Young Apprentice: Sean Spooner’s Exit Interview

1. How did you find your time on the show?
When you’ve watched a show for so long and then you see yourself on the screen it is a really weird scenario! So there is that angle! But then also I found that, because it’s so high pressured, you learn so much so quickly. I was in the show for two weeks, and I’ve learned probably more than I have in a year. Especially when there is someone with so much clout like Lord Sugar saying things to you, you really take it on board. It was an interesting experience. Obviously it didn’t turn out how I wanted it to but I learned a lot…it was good.

2. Who do you think is the strongest candidate?
I think Andrew is the strongest candidate on the show. He is really good at selling but also on the task where I was Project Manager he got everything right, whereas I got everything wrong!

3. Tell us what happened in the task you were fired on
In the task I was fired on I was Project Manager and we had to come up with a cookbook. Market research discovered that we should do it for both genders for a professional man and woman. Maria shouted in my ear that we should do it for the professional woman. She put up a good argument and I went along with that. In the boardroom, and from the orders, it was clear that it didn’t pay off.

4. What was your favourite task?
Selling old clothes or getting shouted at by Maria? That is a tough one! I think the second one. Although it didn’t go too well it was really interesting. I especially enjoyed going to the places we got to go on the task, because I am interested in publishing. It was more to do with what I do anyway.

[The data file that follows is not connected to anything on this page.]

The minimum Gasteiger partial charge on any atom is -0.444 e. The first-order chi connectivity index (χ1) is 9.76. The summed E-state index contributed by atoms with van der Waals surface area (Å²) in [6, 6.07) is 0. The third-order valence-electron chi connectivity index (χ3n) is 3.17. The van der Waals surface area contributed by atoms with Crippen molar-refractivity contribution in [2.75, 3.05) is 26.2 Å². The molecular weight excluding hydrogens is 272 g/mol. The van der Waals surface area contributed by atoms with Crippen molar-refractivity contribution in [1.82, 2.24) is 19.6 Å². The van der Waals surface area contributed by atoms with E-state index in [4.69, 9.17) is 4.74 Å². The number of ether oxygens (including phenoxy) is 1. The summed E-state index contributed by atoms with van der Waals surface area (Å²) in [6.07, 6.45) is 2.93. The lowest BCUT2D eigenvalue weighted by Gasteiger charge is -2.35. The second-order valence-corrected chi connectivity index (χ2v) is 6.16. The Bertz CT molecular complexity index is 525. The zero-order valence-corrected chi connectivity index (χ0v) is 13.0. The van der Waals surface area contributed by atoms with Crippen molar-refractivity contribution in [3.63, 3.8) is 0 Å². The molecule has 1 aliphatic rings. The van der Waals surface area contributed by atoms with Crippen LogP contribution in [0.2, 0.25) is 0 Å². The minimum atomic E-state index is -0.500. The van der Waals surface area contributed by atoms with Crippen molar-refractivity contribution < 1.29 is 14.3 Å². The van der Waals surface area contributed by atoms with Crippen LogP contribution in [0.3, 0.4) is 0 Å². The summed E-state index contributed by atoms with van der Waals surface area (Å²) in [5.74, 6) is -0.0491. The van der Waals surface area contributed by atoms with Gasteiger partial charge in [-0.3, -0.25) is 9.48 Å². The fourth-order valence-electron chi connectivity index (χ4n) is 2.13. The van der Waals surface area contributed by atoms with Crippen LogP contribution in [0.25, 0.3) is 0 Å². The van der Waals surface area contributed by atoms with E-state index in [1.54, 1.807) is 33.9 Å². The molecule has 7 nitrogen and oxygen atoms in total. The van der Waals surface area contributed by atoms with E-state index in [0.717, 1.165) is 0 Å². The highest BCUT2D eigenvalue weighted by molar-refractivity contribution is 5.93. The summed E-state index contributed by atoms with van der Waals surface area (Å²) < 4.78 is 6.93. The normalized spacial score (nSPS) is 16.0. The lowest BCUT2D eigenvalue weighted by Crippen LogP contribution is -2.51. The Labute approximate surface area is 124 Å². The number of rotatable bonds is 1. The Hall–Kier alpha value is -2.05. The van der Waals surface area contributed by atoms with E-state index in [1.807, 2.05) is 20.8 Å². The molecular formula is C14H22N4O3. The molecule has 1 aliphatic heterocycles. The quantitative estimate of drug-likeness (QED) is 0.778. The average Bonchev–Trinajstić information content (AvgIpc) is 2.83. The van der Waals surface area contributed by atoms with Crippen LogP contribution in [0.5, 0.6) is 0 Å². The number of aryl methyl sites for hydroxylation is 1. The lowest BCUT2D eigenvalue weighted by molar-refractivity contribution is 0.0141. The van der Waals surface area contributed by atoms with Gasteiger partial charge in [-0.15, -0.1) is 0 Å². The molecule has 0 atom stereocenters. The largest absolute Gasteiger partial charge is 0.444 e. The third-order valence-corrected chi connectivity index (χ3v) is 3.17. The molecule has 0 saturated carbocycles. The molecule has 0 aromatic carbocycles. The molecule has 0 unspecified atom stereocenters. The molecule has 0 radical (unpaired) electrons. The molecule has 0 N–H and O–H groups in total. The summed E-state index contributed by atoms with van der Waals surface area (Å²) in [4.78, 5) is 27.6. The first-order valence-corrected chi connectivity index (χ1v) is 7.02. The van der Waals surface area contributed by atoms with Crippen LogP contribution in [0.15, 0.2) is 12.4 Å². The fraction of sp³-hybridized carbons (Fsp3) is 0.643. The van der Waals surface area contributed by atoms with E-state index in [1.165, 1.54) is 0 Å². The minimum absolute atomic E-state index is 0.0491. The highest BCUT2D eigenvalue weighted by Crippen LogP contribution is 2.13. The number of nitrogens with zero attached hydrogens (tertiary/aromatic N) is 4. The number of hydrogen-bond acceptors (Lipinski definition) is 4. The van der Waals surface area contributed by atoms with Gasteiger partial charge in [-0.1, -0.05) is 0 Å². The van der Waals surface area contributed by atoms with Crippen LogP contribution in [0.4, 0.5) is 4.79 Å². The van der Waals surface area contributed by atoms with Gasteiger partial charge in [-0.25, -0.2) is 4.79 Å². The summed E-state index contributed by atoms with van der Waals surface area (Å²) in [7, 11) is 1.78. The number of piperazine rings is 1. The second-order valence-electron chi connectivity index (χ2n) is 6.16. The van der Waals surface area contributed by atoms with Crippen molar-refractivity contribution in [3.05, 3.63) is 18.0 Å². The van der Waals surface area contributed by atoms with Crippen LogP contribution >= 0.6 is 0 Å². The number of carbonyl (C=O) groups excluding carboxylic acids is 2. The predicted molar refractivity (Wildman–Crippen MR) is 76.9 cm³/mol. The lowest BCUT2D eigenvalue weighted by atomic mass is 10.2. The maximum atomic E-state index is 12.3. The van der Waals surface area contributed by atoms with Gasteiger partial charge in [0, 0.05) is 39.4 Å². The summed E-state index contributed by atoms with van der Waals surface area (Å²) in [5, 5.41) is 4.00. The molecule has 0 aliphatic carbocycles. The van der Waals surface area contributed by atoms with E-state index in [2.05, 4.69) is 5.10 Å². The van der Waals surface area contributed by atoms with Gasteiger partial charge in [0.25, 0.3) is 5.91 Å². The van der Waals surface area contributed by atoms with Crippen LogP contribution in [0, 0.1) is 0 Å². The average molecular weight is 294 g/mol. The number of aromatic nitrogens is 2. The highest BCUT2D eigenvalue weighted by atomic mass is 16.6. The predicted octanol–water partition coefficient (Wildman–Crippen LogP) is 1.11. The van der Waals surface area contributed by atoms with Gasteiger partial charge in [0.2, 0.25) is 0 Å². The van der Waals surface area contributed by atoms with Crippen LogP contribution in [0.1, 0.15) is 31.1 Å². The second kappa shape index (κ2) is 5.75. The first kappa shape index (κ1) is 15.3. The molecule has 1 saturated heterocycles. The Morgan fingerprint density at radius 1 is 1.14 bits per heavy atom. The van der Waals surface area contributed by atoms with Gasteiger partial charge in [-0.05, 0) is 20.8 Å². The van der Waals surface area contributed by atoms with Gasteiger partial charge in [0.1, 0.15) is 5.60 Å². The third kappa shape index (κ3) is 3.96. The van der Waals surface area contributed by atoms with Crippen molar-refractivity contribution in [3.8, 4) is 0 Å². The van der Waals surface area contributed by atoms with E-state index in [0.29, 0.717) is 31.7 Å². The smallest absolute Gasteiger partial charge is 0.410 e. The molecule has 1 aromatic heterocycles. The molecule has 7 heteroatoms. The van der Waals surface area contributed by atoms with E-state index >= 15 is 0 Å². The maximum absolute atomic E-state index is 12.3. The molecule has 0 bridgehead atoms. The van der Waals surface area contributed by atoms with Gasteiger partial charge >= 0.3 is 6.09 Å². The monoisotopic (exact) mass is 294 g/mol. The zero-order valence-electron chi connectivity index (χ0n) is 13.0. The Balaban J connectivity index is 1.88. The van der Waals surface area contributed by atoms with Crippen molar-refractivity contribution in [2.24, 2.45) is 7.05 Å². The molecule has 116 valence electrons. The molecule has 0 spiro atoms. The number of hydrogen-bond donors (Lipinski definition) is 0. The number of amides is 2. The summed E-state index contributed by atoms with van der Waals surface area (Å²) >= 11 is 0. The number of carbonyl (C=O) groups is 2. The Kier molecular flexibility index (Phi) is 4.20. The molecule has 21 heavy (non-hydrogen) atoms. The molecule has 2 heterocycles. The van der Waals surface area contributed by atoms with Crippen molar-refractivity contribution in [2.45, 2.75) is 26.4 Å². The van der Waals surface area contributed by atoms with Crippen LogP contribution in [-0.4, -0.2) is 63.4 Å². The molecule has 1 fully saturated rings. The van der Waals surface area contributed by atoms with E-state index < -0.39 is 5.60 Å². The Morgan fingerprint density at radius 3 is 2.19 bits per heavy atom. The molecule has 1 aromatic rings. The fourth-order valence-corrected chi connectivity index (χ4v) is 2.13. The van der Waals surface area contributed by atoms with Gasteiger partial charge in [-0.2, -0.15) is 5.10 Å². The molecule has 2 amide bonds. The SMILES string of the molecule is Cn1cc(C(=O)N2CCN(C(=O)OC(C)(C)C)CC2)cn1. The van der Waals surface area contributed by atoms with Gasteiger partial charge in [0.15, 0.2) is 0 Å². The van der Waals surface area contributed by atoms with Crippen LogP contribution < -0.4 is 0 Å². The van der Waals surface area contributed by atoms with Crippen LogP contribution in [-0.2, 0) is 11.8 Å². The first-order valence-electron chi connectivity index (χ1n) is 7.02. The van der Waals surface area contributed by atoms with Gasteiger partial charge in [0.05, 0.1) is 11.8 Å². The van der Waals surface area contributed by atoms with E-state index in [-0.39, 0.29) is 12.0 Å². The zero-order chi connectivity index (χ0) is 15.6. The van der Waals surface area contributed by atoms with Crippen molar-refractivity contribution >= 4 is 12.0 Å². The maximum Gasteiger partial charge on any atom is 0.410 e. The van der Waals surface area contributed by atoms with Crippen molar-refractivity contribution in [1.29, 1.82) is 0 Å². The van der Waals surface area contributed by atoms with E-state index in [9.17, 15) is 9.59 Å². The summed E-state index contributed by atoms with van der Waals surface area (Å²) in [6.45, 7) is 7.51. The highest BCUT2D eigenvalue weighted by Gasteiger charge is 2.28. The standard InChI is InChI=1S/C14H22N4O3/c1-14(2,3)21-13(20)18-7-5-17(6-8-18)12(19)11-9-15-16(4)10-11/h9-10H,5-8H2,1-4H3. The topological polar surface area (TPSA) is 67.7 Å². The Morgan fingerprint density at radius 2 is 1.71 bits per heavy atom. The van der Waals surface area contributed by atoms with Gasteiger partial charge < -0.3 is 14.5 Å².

5. What were your highlights of the experience?
I think the highlights would actually have to be the bits where Lord Sugar is telling you where you went wrong! It’s not every day you have somebody like that talking to you, let alone giving you step by step criticisms. Although it seems bad on screen, walking away with that knowledge was good.

6. What was your worst moment on the show?
(laughs) The hair!

7. How do you think this experience will help you in the future?
I think perhaps it might open a few doors; it may also close some doors! Because I can say I’ve got through this far, out of so many thousands of people, it may open doors in the future. It is hard to tell right now. Equally it may backfire because being a publisher and getting fired on a publishing task is never a good thing!

8. What are your hopes for your future career?
At the end of the year we are going to be publishing our first issue of our London based free men’s magazine, Magnate. We will be distributing it at five train stations to start with, ten thousand copies, so we’ll see how that goes. Within the first two years we want to be in sixteen big train stations.

9. What would you to say to any fellow young aspiring business people? Any advice?
Just do something, rather than talking about doing it. You see so many people who have these ridiculous twitter bios calling themselves the CEO of something which is just a bit ridiculous. I’d say if you want to be taken seriously, just go out there. Don’t just think about it, do it.

10. What have you learned about business from your experience on YA?
I’m used to working in either a group of very small people, who I know, or on my own. I’ve learned it’s important to listen to other people, to an extent, and also to try and understand other people’s motives. I think it is important to know what other people are trying to gain from the decisions they’re trying to make you make.